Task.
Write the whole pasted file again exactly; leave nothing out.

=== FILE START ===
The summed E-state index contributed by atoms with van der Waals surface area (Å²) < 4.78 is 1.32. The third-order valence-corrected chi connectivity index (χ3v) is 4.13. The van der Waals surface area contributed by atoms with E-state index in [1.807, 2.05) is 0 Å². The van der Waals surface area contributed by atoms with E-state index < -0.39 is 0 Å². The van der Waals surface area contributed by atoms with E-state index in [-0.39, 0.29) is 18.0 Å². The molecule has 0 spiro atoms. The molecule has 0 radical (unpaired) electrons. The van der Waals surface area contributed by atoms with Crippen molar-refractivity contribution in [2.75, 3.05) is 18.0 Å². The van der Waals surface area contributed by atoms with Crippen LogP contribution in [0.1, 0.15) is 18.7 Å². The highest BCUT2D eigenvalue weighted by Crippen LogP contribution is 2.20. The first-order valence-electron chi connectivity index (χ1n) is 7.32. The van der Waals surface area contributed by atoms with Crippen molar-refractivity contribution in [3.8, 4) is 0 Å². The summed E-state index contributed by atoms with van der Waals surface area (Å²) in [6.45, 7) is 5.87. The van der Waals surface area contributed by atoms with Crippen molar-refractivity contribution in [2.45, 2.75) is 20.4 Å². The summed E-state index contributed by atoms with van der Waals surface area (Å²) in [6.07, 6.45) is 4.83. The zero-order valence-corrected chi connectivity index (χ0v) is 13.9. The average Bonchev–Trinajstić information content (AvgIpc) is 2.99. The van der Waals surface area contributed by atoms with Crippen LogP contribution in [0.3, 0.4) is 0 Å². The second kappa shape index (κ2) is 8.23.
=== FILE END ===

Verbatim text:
The summed E-state index contributed by atoms with van der Waals surface area (Å²) < 4.78 is 1.32. The third-order valence-corrected chi connectivity index (χ3v) is 4.13. The van der Waals surface area contributed by atoms with E-state index in [1.807, 2.05) is 0 Å². The van der Waals surface area contributed by atoms with E-state index < -0.39 is 0 Å². The van der Waals surface area contributed by atoms with E-state index in [-0.39, 0.29) is 18.0 Å². The molecule has 0 spiro atoms. The molecule has 0 radical (unpaired) electrons. The van der Waals surface area contributed by atoms with Crippen molar-refractivity contribution in [2.75, 3.05) is 18.0 Å². The van der Waals surface area contributed by atoms with Crippen LogP contribution in [0.1, 0.15) is 18.7 Å². The highest BCUT2D eigenvalue weighted by Crippen LogP contribution is 2.20. The first-order valence-electron chi connectivity index (χ1n) is 7.32. The van der Waals surface area contributed by atoms with Crippen molar-refractivity contribution in [3.8, 4) is 0 Å². The summed E-state index contributed by atoms with van der Waals surface area (Å²) in [6.45, 7) is 5.87. The van der Waals surface area contributed by atoms with Crippen molar-refractivity contribution in [2.45, 2.75) is 20.4 Å². The summed E-state index contributed by atoms with van der Waals surface area (Å²) in [6.07, 6.45) is 4.83. The zero-order valence-corrected chi connectivity index (χ0v) is 13.9. The average Bonchev–Trinajstić information content (AvgIpc) is 2.99. The van der Waals surface area contributed by atoms with Crippen LogP contribution in [0.3, 0.4) is 0 Å². The second kappa shape index (κ2) is 8.23.